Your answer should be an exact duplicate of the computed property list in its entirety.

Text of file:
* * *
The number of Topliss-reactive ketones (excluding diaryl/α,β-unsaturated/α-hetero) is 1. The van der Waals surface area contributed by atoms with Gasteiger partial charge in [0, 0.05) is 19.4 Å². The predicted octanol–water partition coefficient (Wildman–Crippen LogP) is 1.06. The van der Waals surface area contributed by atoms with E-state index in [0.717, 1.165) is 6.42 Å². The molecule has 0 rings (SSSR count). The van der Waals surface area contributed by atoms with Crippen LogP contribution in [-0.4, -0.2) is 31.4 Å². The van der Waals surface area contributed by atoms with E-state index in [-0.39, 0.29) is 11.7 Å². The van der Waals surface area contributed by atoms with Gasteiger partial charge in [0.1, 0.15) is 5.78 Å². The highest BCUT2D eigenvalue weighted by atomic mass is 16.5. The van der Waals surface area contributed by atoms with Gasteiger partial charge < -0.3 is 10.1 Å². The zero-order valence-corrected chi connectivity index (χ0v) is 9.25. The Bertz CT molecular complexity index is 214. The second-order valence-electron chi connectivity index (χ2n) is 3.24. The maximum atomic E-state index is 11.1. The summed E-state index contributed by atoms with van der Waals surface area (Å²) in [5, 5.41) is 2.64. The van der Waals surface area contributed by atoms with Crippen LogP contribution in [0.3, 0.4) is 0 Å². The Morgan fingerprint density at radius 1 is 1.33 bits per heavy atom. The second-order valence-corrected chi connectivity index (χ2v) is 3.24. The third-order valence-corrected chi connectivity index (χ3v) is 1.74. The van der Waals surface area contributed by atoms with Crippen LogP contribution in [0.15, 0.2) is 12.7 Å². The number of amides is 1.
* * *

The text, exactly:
The number of Topliss-reactive ketones (excluding diaryl/α,β-unsaturated/α-hetero) is 1. The van der Waals surface area contributed by atoms with Gasteiger partial charge in [0, 0.05) is 19.4 Å². The predicted octanol–water partition coefficient (Wildman–Crippen LogP) is 1.06. The van der Waals surface area contributed by atoms with E-state index in [0.717, 1.165) is 6.42 Å². The molecule has 0 rings (SSSR count). The van der Waals surface area contributed by atoms with Crippen LogP contribution in [-0.4, -0.2) is 31.4 Å². The van der Waals surface area contributed by atoms with E-state index in [-0.39, 0.29) is 11.7 Å². The van der Waals surface area contributed by atoms with Gasteiger partial charge in [0.1, 0.15) is 5.78 Å². The highest BCUT2D eigenvalue weighted by atomic mass is 16.5. The van der Waals surface area contributed by atoms with Gasteiger partial charge < -0.3 is 10.1 Å². The zero-order valence-corrected chi connectivity index (χ0v) is 9.25. The Bertz CT molecular complexity index is 214. The second-order valence-electron chi connectivity index (χ2n) is 3.24. The maximum atomic E-state index is 11.1. The summed E-state index contributed by atoms with van der Waals surface area (Å²) in [5, 5.41) is 2.64. The van der Waals surface area contributed by atoms with Crippen LogP contribution in [0.3, 0.4) is 0 Å². The Morgan fingerprint density at radius 1 is 1.33 bits per heavy atom. The second-order valence-corrected chi connectivity index (χ2v) is 3.24. The third-order valence-corrected chi connectivity index (χ3v) is 1.74. The van der Waals surface area contributed by atoms with Crippen LogP contribution in [0.15, 0.2) is 12.7 Å². The number of amides is 1.